Schama’s curriculum ≠ a unified national myth

Gove’s appointment of Schama to develop a “return to coherent, gripping history” in schools is an act of nostalgia.1 As with all nostalgia it is reductive, kitsch and twee.

You can see the desire in it: a singular narrative of how our country developed. You can certainly see the use in it: ensuring the inception of useful citizens. Productive and patriotic citizens. But such a narrative is unsupportable nowadays. The last time it was of true relevance was in the days of empire, the story of how the map came to be coloured red. In the postcolonial world, such a teleology is quite frankly embarrassing. It plays at imperialism, leads us into believing the fictions that we weave about ourselves: how clever we are and how much better we are. How Great we are.

That is a world that has gone. Globalisation, multiculturalism and the decline of our own imperial assets, influence and ambition has put paid to that. As has the experience of two global conflicts at the intersection of the national narratives the empires of Europe and the world told themselves. National identity has in many ways splintered. Fragmented, it—like a mirror—cannot be pieced back into a uniform whole. Affixing the shards together cannot produce a mirror again, rather a new creation more interesting and challenging. One that does not pretend at reflecting a true image of the subject.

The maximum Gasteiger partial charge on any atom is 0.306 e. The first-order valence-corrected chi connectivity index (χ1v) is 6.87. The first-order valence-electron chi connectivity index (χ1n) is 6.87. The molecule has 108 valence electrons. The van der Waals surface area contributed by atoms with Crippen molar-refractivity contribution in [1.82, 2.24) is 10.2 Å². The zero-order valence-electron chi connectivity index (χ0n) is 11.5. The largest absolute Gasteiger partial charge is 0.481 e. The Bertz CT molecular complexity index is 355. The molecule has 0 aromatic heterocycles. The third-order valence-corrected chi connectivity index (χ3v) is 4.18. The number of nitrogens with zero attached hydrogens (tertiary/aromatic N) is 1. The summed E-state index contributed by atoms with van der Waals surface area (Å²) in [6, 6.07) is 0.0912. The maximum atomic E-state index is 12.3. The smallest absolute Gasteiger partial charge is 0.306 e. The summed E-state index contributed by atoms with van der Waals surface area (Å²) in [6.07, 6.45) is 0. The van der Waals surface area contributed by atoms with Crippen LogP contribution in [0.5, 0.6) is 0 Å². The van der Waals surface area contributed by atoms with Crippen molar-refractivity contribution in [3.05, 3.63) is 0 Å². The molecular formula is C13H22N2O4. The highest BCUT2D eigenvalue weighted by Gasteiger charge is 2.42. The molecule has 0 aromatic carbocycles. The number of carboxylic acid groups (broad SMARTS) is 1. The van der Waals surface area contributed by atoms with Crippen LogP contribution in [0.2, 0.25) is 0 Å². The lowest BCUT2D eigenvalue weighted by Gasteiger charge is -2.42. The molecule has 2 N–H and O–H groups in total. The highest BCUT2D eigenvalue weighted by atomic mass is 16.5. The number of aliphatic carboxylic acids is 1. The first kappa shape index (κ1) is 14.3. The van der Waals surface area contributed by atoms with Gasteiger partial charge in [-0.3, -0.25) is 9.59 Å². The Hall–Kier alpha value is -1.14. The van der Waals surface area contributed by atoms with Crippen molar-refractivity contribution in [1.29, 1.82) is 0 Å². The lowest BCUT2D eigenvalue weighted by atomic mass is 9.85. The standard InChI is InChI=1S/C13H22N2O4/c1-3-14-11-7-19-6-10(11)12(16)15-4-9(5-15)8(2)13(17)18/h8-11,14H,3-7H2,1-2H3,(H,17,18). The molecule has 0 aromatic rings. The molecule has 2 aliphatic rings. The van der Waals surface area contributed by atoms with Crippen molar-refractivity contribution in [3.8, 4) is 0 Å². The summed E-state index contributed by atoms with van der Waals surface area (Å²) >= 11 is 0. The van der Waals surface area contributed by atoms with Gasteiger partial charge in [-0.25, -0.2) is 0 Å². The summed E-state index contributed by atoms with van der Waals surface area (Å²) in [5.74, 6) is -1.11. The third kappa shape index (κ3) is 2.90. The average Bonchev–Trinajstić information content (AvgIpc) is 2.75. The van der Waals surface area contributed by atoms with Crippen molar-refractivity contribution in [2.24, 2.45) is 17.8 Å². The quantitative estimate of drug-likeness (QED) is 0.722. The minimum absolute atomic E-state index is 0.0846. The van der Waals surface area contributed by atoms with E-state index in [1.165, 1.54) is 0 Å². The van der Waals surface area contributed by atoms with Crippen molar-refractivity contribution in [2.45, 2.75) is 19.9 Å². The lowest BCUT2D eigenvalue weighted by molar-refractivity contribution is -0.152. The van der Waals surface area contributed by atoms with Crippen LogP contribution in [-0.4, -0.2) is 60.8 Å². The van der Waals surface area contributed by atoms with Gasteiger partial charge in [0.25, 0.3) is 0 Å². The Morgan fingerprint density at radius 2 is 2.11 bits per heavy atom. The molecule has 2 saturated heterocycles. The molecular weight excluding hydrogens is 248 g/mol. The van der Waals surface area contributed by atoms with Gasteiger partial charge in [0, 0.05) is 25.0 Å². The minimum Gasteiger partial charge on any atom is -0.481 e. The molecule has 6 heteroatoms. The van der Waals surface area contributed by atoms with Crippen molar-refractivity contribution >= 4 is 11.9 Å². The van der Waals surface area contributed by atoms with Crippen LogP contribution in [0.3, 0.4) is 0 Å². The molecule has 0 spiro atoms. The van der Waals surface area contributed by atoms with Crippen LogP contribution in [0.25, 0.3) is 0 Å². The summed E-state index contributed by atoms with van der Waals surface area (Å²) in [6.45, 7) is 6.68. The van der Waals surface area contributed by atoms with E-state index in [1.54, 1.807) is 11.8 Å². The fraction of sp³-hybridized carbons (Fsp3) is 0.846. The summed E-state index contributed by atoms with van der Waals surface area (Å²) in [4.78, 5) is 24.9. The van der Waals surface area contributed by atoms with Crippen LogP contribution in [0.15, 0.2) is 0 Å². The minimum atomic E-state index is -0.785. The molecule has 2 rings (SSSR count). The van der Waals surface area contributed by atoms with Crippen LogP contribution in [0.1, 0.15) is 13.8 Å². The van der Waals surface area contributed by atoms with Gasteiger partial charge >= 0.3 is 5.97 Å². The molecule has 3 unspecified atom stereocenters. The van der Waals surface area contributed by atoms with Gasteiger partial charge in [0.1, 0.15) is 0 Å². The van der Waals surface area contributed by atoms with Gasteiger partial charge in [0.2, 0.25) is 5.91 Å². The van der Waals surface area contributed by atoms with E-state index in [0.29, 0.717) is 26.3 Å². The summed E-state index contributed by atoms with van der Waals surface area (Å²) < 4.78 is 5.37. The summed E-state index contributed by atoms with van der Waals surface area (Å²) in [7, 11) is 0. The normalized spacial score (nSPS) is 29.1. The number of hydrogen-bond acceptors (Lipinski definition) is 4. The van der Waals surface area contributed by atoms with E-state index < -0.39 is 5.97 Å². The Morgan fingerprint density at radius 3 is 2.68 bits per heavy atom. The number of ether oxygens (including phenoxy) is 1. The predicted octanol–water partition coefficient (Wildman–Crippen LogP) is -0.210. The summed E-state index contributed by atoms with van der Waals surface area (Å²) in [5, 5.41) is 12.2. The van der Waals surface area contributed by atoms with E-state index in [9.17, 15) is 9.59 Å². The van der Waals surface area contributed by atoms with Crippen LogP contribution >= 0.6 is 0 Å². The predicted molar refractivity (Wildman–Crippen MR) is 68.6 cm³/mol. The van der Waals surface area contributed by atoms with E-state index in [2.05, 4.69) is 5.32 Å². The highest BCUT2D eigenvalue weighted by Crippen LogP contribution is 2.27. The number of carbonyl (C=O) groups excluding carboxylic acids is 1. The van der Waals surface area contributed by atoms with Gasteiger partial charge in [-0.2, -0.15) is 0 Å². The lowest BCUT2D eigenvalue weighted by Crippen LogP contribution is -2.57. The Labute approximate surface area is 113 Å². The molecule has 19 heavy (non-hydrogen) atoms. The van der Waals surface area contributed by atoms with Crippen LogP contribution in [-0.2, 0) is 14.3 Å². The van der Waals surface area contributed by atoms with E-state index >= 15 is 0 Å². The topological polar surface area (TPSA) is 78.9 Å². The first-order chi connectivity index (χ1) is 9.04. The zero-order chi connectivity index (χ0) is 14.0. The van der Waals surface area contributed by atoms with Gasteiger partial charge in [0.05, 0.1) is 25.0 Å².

The current politics of identity have many points of friction but also various strengths. They necessitate greater co-operation, as a result of which we have avoided, at least in our back garden, the outbreak of war since WWII.2 And they can be more inclusive. Now we can talk of British history, or Welsh history, or Black history, or woman’s history.3 Such narratives are plural, and we should relish the polyvalence this affords to our understanding of the past.

History is dead. Histories are here to stay.


  1. James Vernon. ‘School history gets the TV treatment’. The Guardian (Tuesday 16 November 2010).

  2. Ok, so i couldn’t  get through the whole of this piece without invoking Godwin’s Law!
  3. Or, *shudders*, “herstory” .


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